Hidden Risks in Aviation Part 1: Financial Risks

By Jeff Agur | VanAllen

Your flight department manages and mitigates risk every day.  The focus is most commonly where they are trained: operational risks.  Yet there are other risks that also demand attention.  Financial risks can be extremely impactful; the possibilities span a broad spectrum from poor stewardship to criminal intent.  Without the proper oversight to mitigate these risks, the consequences could cost your company thousands to millions of dollars.

How does this happen?  Aviation is not likely core to your business.  Your focus is elsewhere.  Some of the more common things we hear when financial integrity is compromised include:

  • “We don’t understand aviation.”

  • “We didn’t know what questions to ask.”

  • “Well, isn’t everything in aviation expensive?”

  • “We were told it was for ‘safety.’ We don’t want to cut corners in safety.”

Playing the “safety card” is a trump card.  No one is willing to challenge safety, especially those who don’t interact daily in the world of aviation.  We suggest you reframe the conversation to “risk management.”  Ask the questions, “How does an investment in this part of aviation help us better manage risk?”  The answer should give you a much better gauge of the need.

  • Conflicts of Interest – Acknowledge when conflicts occur and how judgement can be clouded.  Putting it on the table is the first step.  Sometimes perception is reality.  Was that maintenance facility chosen because they were the best value/capability?  Or was it because they were near the beach or a family member?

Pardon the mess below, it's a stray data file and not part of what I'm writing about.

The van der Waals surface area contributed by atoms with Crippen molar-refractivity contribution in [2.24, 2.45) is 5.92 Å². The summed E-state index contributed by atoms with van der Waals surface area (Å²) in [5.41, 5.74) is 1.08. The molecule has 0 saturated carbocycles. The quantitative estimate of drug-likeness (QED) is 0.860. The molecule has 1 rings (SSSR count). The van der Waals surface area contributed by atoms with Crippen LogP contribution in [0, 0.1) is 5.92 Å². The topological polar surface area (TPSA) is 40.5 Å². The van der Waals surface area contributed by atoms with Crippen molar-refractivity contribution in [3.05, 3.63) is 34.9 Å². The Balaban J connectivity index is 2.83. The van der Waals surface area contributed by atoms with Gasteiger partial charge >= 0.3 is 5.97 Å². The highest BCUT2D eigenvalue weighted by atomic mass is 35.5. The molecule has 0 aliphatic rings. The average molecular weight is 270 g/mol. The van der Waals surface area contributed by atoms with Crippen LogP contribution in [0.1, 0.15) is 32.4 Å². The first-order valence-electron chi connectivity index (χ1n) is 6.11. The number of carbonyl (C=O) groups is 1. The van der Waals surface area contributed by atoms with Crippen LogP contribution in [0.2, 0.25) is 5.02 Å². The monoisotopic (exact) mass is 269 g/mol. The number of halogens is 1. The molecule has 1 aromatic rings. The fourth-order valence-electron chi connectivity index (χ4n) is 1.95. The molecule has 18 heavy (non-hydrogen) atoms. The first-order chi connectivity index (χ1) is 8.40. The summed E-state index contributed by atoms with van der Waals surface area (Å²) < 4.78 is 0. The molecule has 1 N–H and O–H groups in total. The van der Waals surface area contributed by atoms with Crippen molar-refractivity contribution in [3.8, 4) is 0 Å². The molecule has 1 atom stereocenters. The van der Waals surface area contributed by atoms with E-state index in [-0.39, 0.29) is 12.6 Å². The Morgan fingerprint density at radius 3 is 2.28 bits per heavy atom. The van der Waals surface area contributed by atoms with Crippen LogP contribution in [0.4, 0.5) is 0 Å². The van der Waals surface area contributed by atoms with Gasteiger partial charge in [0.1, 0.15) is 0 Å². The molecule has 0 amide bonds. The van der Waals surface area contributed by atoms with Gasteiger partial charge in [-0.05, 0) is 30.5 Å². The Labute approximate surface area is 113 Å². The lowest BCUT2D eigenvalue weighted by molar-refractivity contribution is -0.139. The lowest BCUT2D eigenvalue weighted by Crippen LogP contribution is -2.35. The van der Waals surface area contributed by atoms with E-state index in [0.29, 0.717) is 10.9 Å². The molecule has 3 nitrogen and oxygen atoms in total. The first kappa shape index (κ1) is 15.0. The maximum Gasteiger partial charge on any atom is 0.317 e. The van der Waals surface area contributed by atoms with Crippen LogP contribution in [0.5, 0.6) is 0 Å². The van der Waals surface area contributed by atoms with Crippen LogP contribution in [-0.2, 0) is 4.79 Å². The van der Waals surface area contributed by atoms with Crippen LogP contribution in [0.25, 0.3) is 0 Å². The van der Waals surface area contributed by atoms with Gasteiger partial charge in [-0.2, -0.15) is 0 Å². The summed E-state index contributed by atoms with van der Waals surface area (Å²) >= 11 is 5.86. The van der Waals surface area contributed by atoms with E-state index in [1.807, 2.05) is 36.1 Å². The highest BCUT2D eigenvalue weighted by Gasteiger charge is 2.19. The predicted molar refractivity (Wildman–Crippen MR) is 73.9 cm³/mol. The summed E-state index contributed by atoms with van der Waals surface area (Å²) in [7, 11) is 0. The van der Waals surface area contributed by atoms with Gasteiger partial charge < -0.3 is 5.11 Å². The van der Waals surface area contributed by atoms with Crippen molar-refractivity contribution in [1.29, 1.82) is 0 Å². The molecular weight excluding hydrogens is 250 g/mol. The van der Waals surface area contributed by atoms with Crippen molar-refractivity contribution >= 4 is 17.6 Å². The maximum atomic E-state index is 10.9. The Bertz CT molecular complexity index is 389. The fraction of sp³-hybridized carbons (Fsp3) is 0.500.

• Gifting Policy – Gifts can range from benign to extravagant; especially when the decision making can be in the millions of dollars.  Your organization’s tolerance for gifting could be anything; a free lunch, free trips, even six-figure referral fees. 

  • Confidentiality & Social Media – What your team says publicly or on social media platforms can have an adverse financial impact on your organization.  Comments about fleet transition strategies can lose negotiating leverage to the tune of hundreds of thousands of dollars.  Posting the location of your corporate travel adventures also gives insights into your executives’ locations, which they may not want public for specific reasons.

  • Travel Expense Policy – Hotels, per diems, loyalty points, upgrades, and more.  All have room for interpretation if not clearly defined.

Ethics & Integrity

“Integrity is doing the right thing, even when no one is watching.” – C.S. Lewis 

You cannot rely solely on the character of your team members to make judgement calls.  Be sure to define the ethical boundaries which are consistent with the culture of your organization.  This commonly comes in the form of policy.

Set Your Team Up for Success

There are also several things you can do beyond policies to help mitigate financial risk to your organization:

  • Establish a mature procurement process.  This is especially true for large purchases.  Create a cross-functional team with complimentary perspectives and thoroughly evaluate the options.

  • Develop practices for exceptions when a procurement process is not available.  If an aircraft experiences a mechanical failure (AOG), what purchasing authorization can someone procure a replacement part?  $10,000?  $100,000?  How about a back-up charter for an emergency trip? 

  • Many of the year’s financial expectations are established with a budget.  It should be a regular practice to develop a detailed budget to project expenses.  As exceptions or deviations are experienced, a conversation should occur. 

  • Inspect what you expect.  Don’t be shy about conducting a financial audit of your flight operation.  This practice is no different than what you do in other parts of your company. 

Join us next time as we highlight some of the specific financial risks that exist with vendors as well as during aircraft transactions! 


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